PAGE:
• Thu. Dec 8th, 2022

mccoy.ventures

All content has been processed with publicly available content spinners. Not for human consumption.

U.S. Sends Algerian Man Home From Guantánamo Bay After 5-Year Delay

GUANTÁNAMO BAY, Cuba — The U.S. military on Saturday delivered to Algeria a prisoner whose repatriation from Guantánamo Bay was arranged during the Obama administration but then delayed for five years.

The prisoner, Sufyian Barhoumi, 48, was captured in Pakistan in March 2002 and soon taken to Guantánamo Bay, where he never faced trial. He was notified in August 2016 that he was eligible for release, but his case was sidelined by a Trump administration policy that generally halted transfers.

The transfer was the second this year and the third since President Biden took office with the goal of closing Guantánamo. Now, 37 detainees remain, including 18 who are approved for release to the custody of another country if U.S. diplomats can arrange secure deals for them to go.

“The United States appreciates the willingness of Algeria and other partners to support ongoing U.S. efforts toward a deliberate and thorough process focused on responsibly reducing the detainee population and ultimately closing of the Guantánamo Bay facility,” the Pentagon said in a statement on Saturday.

Mr. Barhoumi’s lawyer, Shayana Kadidal of the Center for Constitutional Rights, described the prisoner as one of Guantánamo’s most cooperative captives, a man who helped calm tensions between unruly or frustrated prisoners and Army guards who would typically serve nine-month tours of duty.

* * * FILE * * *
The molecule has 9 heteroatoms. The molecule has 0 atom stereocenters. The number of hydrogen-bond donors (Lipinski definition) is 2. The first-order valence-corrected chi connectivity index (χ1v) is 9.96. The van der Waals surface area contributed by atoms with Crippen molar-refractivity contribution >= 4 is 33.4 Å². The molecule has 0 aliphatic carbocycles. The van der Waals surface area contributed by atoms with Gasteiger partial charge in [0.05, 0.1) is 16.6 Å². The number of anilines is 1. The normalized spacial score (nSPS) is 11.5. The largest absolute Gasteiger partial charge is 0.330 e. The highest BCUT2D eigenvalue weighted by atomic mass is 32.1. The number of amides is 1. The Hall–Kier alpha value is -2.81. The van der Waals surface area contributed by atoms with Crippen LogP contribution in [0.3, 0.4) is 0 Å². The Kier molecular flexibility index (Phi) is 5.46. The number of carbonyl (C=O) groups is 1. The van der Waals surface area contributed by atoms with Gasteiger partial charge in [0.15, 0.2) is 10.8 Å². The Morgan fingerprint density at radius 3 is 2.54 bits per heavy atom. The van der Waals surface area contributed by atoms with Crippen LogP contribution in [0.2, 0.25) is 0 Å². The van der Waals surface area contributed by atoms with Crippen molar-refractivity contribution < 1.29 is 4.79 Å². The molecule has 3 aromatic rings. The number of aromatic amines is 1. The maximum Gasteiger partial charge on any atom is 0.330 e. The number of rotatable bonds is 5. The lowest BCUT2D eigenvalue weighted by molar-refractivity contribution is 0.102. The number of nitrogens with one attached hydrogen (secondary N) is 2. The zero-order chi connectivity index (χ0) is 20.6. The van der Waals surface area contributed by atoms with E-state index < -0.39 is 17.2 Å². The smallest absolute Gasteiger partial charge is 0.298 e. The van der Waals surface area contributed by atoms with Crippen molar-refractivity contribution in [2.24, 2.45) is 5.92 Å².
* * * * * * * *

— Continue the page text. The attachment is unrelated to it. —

In 2017, at the start of the Trump freeze, Mr. Kadidal said, Mr. Barhoumi interrupted the lawyer’s explanation of the politics of his case, declaring: “It’s not you who decides when I leave this place, and it is not politicians. It’s God. He decides when I will go. So I am OK with his decision.”

U.S. officials had planned to transfer Mr. Barhoumi in March, but the mission was delayed by logistics and then by bad weather, which forced a cargo plane carrying the prisoner that was bound for Algeria to turn back.

Mr. Barhoumi’s father died while he was in detention. Once reunited with his family, he will become his ailing mother’s caretaker, Mr. Kadidal said. He should be home in plenty of time for his youngest brother’s wedding this year in Algiers.

Algeria has typically held men returning from Guantánamo for a brief period of questioning. Typical security arrangements with the United States restrict their travel for several years.

The Defense Department notified Congress in January of the plan to transfer Mr. Barhoumi, according to government officials with knowledge of the process, under a statutory requirement of 30 days’ notice. Congress simultaneously received notice of diplomatic and security arrangements for the repatriation to Saudi Arabia of Mohammed al-Qahtani, a mentally ill detainee who was suspected of being the intended 20th hijacker in the Sept. 11 attacks — and was repatriated by the U.S. military on March 7.

The first transfer of the Biden administration took place in July, when the United States repatriated a Moroccan man whose transfer had also been arranged in late 2016 by the State Department’s special envoy, Lee Wolosky. Rather than complete that deal, the Trump administration shuttered the office of the special envoy for the closure of Guantánamo, which has not been reestablished by Mr. Biden’s secretary of state, Antony J. Blinken.

For a time, military prosecutors considered Mr. Barhoumi a candidate for trial as a bomb-making instructor at a safe house in the Punjab region of Pakistan. They abandoned that case, however, after a civilian court ruled that the Pentagon had no authority to charge the civilian offense of “providing material support to terrorism” as a war crime. Mr. Kadidal said that, in time, the government realized it had no evidence to support the case.